J’den Cox says Olympic Wrestling Trials removal due to miscommunication

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World champion J’den Cox said he was removed from the Olympic Wrestling Trials before they began after his coach told him the wrong time window for weigh-ins.

Cox “missed weight,” according to USA Wrestling’s announcement that Cox was out of Trials after Friday morning’s weigh-ins.

Cox, a 2016 Olympic 86kg freestyle bronze medalist, was taken out of Friday’s bracket. He had been slated to wrestle Friday for a place in Saturday’s 97kg finals against Olympic champion Kyle Snyder.

“I was informed with the wrong times of when weigh-ins were supposed to be, and that’s just flat-out the truth,” Cox, who said he was still in the appeals process, told NBC Sports before Saturday’s finals in Fort Worth, Texas. “Really, I think it’s just miscommunication. In the grand scheme of things, I feel that I was not — how do I say — presented, I guess, the same opportunity would be the word to say. I’m not really sure how to phrase it, but I think it’s just miscommunication. I want the right to represent my country.

Cox said his coach, 1992 Olympic champion Kevin Jackson, who is also a USA Wrestling developmental coach, gave him the wrong times.

“We’re not giving up,” Jackson texted Friday morning, according to Flowrestling. “Working on it.”

Cox said he’s “going to fight for what I believe is right.”

“I’d be crazy not to,” he said. “My dream’s on the line, so I’ve got to do that, but overall, I’m going to be someone of kindness and of grace. At the same time, when it comes down to doing things, I’m also going to bring the walls down when I have to. That’s just how I roll. That’s how I’ve always been.”

MORE: Olympic Wrestling Trials results

USA Wrestling declined comment on Cox’s interview, citing section 9 (“athletes’ rights”) of the U.S. Olympic and Paralympic Committee bylaws process and protocol.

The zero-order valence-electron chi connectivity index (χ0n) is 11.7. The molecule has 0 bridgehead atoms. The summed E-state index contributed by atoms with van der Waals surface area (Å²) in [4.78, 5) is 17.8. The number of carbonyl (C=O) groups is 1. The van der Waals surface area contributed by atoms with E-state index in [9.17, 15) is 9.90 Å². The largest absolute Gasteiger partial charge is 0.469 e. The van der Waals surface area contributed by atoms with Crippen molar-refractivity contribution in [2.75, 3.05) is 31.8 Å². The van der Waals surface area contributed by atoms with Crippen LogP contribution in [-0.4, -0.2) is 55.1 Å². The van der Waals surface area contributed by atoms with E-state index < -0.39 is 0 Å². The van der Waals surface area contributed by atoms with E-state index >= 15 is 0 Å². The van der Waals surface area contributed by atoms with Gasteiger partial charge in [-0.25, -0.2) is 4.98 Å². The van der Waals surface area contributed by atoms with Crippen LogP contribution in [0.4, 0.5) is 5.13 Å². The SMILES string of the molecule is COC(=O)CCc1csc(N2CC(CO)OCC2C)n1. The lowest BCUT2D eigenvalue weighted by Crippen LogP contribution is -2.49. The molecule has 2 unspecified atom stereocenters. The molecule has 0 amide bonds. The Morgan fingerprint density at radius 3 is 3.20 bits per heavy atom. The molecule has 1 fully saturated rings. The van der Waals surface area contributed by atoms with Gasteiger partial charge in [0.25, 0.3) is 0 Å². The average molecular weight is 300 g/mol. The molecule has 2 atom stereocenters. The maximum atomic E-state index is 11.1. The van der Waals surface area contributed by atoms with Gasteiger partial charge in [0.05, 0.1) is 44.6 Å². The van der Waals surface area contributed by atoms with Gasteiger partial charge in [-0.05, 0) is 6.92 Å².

“[When] we had the petition, I told them, either way, whatever you decide today, my role wasn’t going to change,” Cox said. “I told them, either you say, no, I can’t wrestle, and I’m still going to go to practice, which I did, because now I’m training for worlds [in October, for which there will be a trials meet after the Olympics], or you say, yes, I can wrestle, and I’m training for the next match.”

Cox, who took 86kg bronze in Rio after his coach all but begged him to enter the 2016 Olympic Trials, won the world championships in 2018 and 2019 at 92kg, which is not an Olympic weight class. In the latter, he became the second U.S. man to win an Olympic or world title without surrendering a point in more than 30 years.

He’s on a 20-plus-match win streak dating to 2018.

In February 2020, less than two months before the originally scheduled Trials, Cox made a surprise announcement. Rather than go back down to his Rio Olympic weight of 86kg, he was moving up to 97kg to challenge Snyder.

Snyder became the youngest U.S. wrestler to win a world title in 2015 at age 19 and an Olympic title in 2016.

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Mikaela Shiffrin heads to world championships with medal records in sight

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Before Mikaela Shiffrin can hold the World Cup wins record, she can become the most decorated Alpine skier in modern world championships history.

Shiffrin takes a respite from World Cup pursuits for the biennial world championships in France. She is expected to race at least four times, beginning with Monday’s combined.